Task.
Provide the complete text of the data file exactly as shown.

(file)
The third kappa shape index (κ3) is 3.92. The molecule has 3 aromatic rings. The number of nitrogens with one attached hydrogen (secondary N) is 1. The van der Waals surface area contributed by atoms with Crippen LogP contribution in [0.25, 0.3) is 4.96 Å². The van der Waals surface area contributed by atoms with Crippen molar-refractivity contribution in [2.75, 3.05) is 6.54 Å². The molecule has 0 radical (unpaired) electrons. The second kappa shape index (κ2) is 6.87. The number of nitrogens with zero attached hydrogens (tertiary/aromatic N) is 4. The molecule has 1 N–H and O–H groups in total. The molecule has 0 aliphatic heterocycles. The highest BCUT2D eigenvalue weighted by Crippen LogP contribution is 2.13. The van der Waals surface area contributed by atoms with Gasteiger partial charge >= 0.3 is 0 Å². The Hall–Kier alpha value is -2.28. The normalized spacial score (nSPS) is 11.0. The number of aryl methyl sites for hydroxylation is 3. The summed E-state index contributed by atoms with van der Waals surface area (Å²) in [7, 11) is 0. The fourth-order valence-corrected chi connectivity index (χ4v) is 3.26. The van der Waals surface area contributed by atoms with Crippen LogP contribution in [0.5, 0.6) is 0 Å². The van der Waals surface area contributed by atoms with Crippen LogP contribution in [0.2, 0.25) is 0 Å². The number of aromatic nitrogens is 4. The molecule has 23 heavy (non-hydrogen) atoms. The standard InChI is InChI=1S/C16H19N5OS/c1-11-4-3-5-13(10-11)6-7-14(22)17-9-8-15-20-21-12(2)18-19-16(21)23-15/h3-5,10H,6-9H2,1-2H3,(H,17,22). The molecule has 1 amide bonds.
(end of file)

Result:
The third kappa shape index (κ3) is 3.92. The molecule has 3 aromatic rings. The number of nitrogens with one attached hydrogen (secondary N) is 1. The van der Waals surface area contributed by atoms with Crippen LogP contribution in [0.25, 0.3) is 4.96 Å². The van der Waals surface area contributed by atoms with Crippen molar-refractivity contribution in [2.75, 3.05) is 6.54 Å². The molecule has 0 radical (unpaired) electrons. The second kappa shape index (κ2) is 6.87. The number of nitrogens with zero attached hydrogens (tertiary/aromatic N) is 4. The molecule has 1 N–H and O–H groups in total. The molecule has 0 aliphatic heterocycles. The highest BCUT2D eigenvalue weighted by Crippen LogP contribution is 2.13. The van der Waals surface area contributed by atoms with Gasteiger partial charge >= 0.3 is 0 Å². The Hall–Kier alpha value is -2.28. The normalized spacial score (nSPS) is 11.0. The number of aryl methyl sites for hydroxylation is 3. The summed E-state index contributed by atoms with van der Waals surface area (Å²) in [7, 11) is 0. The fourth-order valence-corrected chi connectivity index (χ4v) is 3.26. The van der Waals surface area contributed by atoms with Crippen LogP contribution in [0.5, 0.6) is 0 Å². The van der Waals surface area contributed by atoms with Crippen LogP contribution in [0.2, 0.25) is 0 Å². The number of aromatic nitrogens is 4. The molecule has 23 heavy (non-hydrogen) atoms. The standard InChI is InChI=1S/C16H19N5OS/c1-11-4-3-5-13(10-11)6-7-14(22)17-9-8-15-20-21-12(2)18-19-16(21)23-15/h3-5,10H,6-9H2,1-2H3,(H,17,22). The molecule has 1 amide bonds.